Is It Wrong To Walk Away From A Mortgage Deep Underwater?

For years, owning a home was "the American dream" -- until the recent housing crisis turned owning a home into a nightmare for millions.

New numbers out just this morning paint a dark picture of the nation's foreclosure crisis.

Mortgage defaults are up 15 percent since last year and an astonishing one in 409 homes received a foreclosure notice this January. That's 315,716 homes. And at least one in five homeowners owe more on their homes than their homes are worth.

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In some states the figures are particularly staggering. In Nevada alone more than 40% of homes are "underwater," meaning homeowners owe more on their homes than what their homes are worth.

Many homeowners on the edge are wondering whether they should just walk away from their mortgages and get off the "hamster wheel" of making costly payments on a home deep underwater.

"There's a lot of justified fear about walking away from your mortgage. A lot of this fear is cultivated by banks...and the government," said Brent White, an associate professor of law at the University of Arizona, who recently published a paper, titled "Underwater and Not Walking Away: Shame, Fear and the Social Management of the Housing Crisis."

White emphasized he is not in the business of advising homeowners. Rather, his paper is about making the point that lenders and other businesses are not saddled with the same moral constraints as individual homeowners.

"Sure, you'll take a credit hit [if you walk away from your mortgage,]" White said, "but you can recover from that."

"The cost is a lot less than the hundreds of thousands [of dollars] people can save from walking away from their mortgage," he said.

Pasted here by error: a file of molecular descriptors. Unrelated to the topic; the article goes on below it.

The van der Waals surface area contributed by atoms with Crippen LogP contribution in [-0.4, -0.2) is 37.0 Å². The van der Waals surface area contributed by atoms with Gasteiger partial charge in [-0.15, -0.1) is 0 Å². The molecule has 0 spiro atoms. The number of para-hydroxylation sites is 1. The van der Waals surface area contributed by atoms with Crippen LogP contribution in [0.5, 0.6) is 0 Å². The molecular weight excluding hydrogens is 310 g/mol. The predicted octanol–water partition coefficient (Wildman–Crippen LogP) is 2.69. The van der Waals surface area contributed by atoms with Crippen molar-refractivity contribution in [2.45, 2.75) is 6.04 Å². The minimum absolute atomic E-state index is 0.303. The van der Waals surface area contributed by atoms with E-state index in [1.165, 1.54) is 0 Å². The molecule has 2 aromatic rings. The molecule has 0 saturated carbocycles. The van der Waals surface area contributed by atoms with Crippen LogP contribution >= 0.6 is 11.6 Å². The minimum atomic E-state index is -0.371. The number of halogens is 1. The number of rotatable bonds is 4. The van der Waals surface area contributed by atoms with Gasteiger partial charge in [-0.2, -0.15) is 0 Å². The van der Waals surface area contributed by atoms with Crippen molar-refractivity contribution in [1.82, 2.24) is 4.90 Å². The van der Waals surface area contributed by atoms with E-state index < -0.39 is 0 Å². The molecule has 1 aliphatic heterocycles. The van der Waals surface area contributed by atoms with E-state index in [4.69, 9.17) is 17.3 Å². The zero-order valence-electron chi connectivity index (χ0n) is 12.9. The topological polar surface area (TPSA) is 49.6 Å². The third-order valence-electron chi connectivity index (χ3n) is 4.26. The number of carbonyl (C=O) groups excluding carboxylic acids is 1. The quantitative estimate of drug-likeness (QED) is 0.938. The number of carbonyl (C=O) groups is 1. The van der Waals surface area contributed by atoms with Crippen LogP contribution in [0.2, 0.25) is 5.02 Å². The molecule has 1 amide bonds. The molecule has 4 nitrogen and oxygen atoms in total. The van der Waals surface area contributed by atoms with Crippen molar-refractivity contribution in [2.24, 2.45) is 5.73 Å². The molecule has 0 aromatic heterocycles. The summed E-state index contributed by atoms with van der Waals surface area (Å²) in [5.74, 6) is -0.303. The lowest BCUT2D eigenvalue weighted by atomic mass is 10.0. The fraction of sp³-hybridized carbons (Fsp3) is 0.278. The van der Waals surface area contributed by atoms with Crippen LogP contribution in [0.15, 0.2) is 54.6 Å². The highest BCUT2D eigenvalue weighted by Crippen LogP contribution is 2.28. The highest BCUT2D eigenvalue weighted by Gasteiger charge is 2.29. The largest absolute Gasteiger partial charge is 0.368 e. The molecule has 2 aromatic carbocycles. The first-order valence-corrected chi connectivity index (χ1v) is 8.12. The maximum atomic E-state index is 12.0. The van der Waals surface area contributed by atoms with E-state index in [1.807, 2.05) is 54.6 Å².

White added only about 2 percent of Americans with homes underwater are currently walking away from their mortgages, but he said more people probably should, financially-speaking.

"Heather B.," a single mom who asked that her last name not be used, is among those currently taking steps to strategically default on their mortgage.

"I was working two jobs," she said. "I liquidated a 401K. I spent all my savings. ... I reached out for every source of income that I could possibly get my hands on to stay in this home. And I was hoping that my lender would work with me."

But when the bank refused to modify the loan on her home in the metropolitan D.C. area -- currently more than $200,000 underwater -- she turned to, a Web site that claims to have helped thousands walk away from their mortgages.

"I just don't see myself being able to recover here. It's like throwing good money at bad money," Heather B. said.

Banks and corporations have been walking away from mortgages for years. If an investment in a property isn't working out, they routinely walk away.

Even the Mortgage Bankers Association, long a critic of individual homeowners walking away from their mortgages, announced last week it was defaulting on its headquarters, a Washington, D.C., building it opted to sell in a short sale when it fell underwater.

However, Dave Ramsey, host of a television show about living a debt-free life, advises against walking away. He suggests hanging on until the market turns and, if you just can't, selling your home for less than it's worth, rather than walking away to preserve your credit.

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